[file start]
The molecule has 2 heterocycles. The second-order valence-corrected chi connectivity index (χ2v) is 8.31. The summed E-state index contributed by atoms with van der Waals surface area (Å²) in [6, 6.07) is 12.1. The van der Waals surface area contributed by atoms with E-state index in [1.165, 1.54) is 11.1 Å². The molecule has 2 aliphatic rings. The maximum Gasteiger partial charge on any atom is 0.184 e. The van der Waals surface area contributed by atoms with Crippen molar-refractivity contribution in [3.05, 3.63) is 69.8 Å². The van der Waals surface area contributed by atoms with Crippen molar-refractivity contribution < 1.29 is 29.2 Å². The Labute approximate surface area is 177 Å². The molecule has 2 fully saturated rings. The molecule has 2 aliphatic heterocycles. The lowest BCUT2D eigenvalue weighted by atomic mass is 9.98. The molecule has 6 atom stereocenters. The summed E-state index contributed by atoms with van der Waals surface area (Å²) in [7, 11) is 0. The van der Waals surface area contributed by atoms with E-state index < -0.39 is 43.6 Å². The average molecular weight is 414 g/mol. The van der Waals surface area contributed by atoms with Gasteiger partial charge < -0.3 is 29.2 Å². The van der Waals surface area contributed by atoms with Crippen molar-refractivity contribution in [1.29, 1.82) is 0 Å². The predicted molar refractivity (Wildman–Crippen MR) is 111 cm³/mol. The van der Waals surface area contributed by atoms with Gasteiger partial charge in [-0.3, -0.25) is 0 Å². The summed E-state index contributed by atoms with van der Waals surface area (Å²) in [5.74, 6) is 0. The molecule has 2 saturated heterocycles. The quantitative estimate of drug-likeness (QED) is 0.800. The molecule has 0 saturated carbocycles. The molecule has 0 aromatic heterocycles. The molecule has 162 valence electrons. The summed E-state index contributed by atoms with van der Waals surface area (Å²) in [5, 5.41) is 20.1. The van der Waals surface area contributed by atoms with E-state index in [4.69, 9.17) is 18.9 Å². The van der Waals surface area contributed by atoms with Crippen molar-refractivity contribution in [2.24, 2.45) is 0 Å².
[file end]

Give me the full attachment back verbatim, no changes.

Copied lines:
The molecule has 2 heterocycles. The second-order valence-corrected chi connectivity index (χ2v) is 8.31. The summed E-state index contributed by atoms with van der Waals surface area (Å²) in [6, 6.07) is 12.1. The van der Waals surface area contributed by atoms with E-state index in [1.165, 1.54) is 11.1 Å². The molecule has 2 aliphatic rings. The maximum Gasteiger partial charge on any atom is 0.184 e. The van der Waals surface area contributed by atoms with Crippen molar-refractivity contribution in [3.05, 3.63) is 69.8 Å². The van der Waals surface area contributed by atoms with Crippen molar-refractivity contribution < 1.29 is 29.2 Å². The Labute approximate surface area is 177 Å². The molecule has 2 fully saturated rings. The molecule has 2 aliphatic heterocycles. The lowest BCUT2D eigenvalue weighted by atomic mass is 9.98. The molecule has 6 atom stereocenters. The summed E-state index contributed by atoms with van der Waals surface area (Å²) in [7, 11) is 0. The van der Waals surface area contributed by atoms with E-state index < -0.39 is 43.6 Å². The average molecular weight is 414 g/mol. The van der Waals surface area contributed by atoms with Gasteiger partial charge < -0.3 is 29.2 Å². The van der Waals surface area contributed by atoms with Crippen molar-refractivity contribution in [1.29, 1.82) is 0 Å². The predicted molar refractivity (Wildman–Crippen MR) is 111 cm³/mol. The van der Waals surface area contributed by atoms with Gasteiger partial charge in [-0.3, -0.25) is 0 Å². The summed E-state index contributed by atoms with van der Waals surface area (Å²) in [5.74, 6) is 0. The molecule has 2 saturated heterocycles. The quantitative estimate of drug-likeness (QED) is 0.800. The molecule has 0 saturated carbocycles. The molecule has 0 aromatic heterocycles. The molecule has 162 valence electrons. The summed E-state index contributed by atoms with van der Waals surface area (Å²) in [5, 5.41) is 20.1. The van der Waals surface area contributed by atoms with E-state index in [4.69, 9.17) is 18.9 Å². The van der Waals surface area contributed by atoms with Crippen molar-refractivity contribution in [2.24, 2.45) is 0 Å².